Enough With the Ribbons Already
How powerful is the ribbon as a visual awareness symbol? Can causes and nonprofits continue to adopt existing colored ribbons and yet still have meaning invested in all the rest? What’s the potential for confusion when two or more different charities/causes claim the same color of ribbon? When another cause adopts a colored ribbon already in use, does it undermine meaning or expand it? Could another iconic image beside a ribbon come to mean as much? Isn’t there a ‘me-to’ aspect to ribbons nowadays? Could ribbons be overused to the point where there’s a ribbon backlash?
These and other questions came flooding to me when I saw this ‘thank you to our sponsors’ ad in the April 30 issue of Fortune Magazine from WalkAmerica, the fundraiser for the March of Dimes.
In the bottom right corner is a blue and pink ribbon (get it?). Frankly it came as a surprise to me that March of Dimes… which works to prevent birth defects… had a ribbon and that they choose to feature it so prominently.
If the entry under Pink Ribbon in Wikipedia is to be believed then ribbons in America came in vogue in later years of World War I when a marching cadence sung by the doughboys had the line “around her hair she wore a yellow ribbon.” Another Wikipedia entry said that the yellow ribbons were worn by wives and girlfriends of American Cavalrymen in the 19th century. Another says the practice was brought to America from Europe by Puritans during Colonial times. During WWII songs were written about yellow ribbons and soldiers coming home.
But the biggest hit using the yellow ribbon theme came from Tony Orlando and Dawn in the 1970s with their song “Tie a Yellow Ribbon ‘Round the Ole Oak Tree,” which was about a prisoner returning home to his sweetheart. Later, American embassy officials held hostage in Iran found yellow ribbons waiting for them on their return in 1981. In short for perhaps 300 years, the yellow ribbon meant a homecoming.
Then in the early 1990s AIDS activists began to employ red ribbons not as a symbol of homecoming but to bring awareness to the fight against that dread disease. Very soon thereafter activists against breast cancer began to employ pink ribbons as a symbol of the fight against that dread disease.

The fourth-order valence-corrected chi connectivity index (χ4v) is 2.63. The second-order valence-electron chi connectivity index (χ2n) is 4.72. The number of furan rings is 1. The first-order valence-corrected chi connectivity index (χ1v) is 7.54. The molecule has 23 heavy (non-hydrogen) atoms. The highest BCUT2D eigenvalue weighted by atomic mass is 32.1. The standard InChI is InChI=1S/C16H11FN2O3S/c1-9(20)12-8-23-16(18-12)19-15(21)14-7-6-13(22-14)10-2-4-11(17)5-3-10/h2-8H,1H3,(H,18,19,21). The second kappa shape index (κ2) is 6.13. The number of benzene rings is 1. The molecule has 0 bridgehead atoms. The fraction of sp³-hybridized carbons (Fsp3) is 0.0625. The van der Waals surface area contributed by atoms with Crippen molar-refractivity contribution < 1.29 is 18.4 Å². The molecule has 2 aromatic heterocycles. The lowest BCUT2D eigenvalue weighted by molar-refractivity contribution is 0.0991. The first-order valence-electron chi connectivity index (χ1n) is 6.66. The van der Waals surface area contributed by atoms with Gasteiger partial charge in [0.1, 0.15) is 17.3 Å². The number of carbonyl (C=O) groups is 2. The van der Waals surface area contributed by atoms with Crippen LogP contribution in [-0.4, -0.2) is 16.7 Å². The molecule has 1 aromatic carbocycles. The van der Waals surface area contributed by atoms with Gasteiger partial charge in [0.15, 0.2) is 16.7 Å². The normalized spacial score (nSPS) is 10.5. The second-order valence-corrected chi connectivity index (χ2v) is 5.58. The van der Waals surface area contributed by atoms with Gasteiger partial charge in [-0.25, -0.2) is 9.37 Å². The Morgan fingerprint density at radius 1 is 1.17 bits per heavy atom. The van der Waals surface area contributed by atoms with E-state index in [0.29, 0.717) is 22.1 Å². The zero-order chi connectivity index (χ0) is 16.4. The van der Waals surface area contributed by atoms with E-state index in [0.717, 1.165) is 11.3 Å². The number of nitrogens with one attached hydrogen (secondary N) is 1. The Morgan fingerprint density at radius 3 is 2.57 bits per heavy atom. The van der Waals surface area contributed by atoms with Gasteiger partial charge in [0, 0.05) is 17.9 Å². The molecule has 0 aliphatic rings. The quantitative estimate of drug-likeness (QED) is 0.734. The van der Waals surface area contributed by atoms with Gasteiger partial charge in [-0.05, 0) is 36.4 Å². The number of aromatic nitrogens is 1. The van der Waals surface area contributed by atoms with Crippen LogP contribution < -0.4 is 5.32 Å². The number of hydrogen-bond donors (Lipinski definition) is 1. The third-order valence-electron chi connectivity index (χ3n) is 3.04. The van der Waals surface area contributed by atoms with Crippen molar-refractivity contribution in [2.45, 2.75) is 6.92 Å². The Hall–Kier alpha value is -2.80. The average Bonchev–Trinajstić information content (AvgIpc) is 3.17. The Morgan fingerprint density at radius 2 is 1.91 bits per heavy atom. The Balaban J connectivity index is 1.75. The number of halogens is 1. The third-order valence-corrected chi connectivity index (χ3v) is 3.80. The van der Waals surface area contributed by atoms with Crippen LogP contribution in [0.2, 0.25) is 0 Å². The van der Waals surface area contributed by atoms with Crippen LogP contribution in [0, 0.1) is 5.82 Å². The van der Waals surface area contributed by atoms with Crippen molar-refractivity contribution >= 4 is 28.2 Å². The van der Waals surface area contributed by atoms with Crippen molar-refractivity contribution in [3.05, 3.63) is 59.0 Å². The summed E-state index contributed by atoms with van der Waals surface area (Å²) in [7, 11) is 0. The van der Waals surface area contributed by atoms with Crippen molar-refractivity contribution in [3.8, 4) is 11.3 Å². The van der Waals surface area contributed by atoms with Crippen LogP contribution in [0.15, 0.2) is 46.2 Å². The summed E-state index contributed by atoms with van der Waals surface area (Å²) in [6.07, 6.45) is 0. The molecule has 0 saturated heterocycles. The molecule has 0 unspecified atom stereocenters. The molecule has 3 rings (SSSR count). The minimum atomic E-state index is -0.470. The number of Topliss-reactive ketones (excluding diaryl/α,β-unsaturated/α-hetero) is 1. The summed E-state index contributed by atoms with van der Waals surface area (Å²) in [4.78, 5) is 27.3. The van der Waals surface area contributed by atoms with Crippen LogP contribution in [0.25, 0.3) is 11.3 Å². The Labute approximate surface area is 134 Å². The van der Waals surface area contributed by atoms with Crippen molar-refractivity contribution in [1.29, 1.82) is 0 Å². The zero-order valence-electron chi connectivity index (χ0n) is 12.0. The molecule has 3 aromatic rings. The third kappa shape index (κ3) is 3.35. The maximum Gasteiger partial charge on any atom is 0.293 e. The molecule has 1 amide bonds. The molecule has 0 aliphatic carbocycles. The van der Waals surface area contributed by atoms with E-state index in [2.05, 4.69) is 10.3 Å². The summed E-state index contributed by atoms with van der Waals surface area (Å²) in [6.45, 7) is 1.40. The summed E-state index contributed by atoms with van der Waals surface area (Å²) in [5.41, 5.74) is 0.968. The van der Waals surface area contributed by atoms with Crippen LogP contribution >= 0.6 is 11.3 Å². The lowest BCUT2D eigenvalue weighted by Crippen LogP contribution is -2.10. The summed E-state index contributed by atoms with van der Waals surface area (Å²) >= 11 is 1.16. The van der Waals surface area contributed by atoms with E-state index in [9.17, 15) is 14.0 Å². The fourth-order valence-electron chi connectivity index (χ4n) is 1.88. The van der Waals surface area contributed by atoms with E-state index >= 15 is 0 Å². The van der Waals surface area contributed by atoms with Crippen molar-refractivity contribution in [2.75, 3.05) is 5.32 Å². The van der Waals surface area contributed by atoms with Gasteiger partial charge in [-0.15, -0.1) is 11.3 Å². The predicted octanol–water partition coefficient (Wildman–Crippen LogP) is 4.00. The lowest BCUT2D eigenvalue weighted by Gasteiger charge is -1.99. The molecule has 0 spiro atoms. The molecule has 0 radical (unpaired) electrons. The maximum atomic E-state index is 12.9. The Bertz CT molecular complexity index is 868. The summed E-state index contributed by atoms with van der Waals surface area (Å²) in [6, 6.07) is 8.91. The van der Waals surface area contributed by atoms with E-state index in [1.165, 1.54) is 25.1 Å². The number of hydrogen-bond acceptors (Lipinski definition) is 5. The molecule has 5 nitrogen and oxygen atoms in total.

In Canada and increasingly worldwide the white ribbon signifies opposition to violence against women. It is also used by the Quebec peace movement to signal their disapproval of the war in Iraq.
Blue ribbons mean remembrance of police officers killed in action in Victoria, Australia. In Spain the blue ribbon is worn by those who oppose the terrorism of ETA. In Ukraine blue ribbons are worn in protest of the seizure of power during the “Orange Revolution.”
And on it goes. Every color of ribbon you could name means something to a nonprofit or a cause somewhere.
Or does it?
Is it really possible for a purple ribbon to be truly meaningful for the Cystic Fibrosis Foundation when it already stands for awareness of pancreatic cancer, as a protest against horse slaughter, as a sign of Pagan solidarity, or in memory of slain Beatle John Lennon?
I can see both sides of the argument. The wearing of ribbons has perhaps 20 generations of meaning woven into it, and maybe more. And the colors, like the March of Dimes pink and blue ribbon, all have some specific connotation. Why kick against the pricks?
Here’s a suggested rule of thumb if your cause or nonprofit is thinking about utilizing a colored ribbon: If you’re one of the first five to adopt the color, well bully for you and your cause. Run hard with it.
But if you’re the last ribbon to the party… say, number six or beyond… then it’s time to head back to the drawing board and develop some other iconic image and color that can denote the unique passion, mission and thrust of your nonprofit.
Because, let’s be honest, most of the colored ribbons are pretty well tied up.
Labels: Colored Charity Ribbons, March of Dimes, WalkAmerica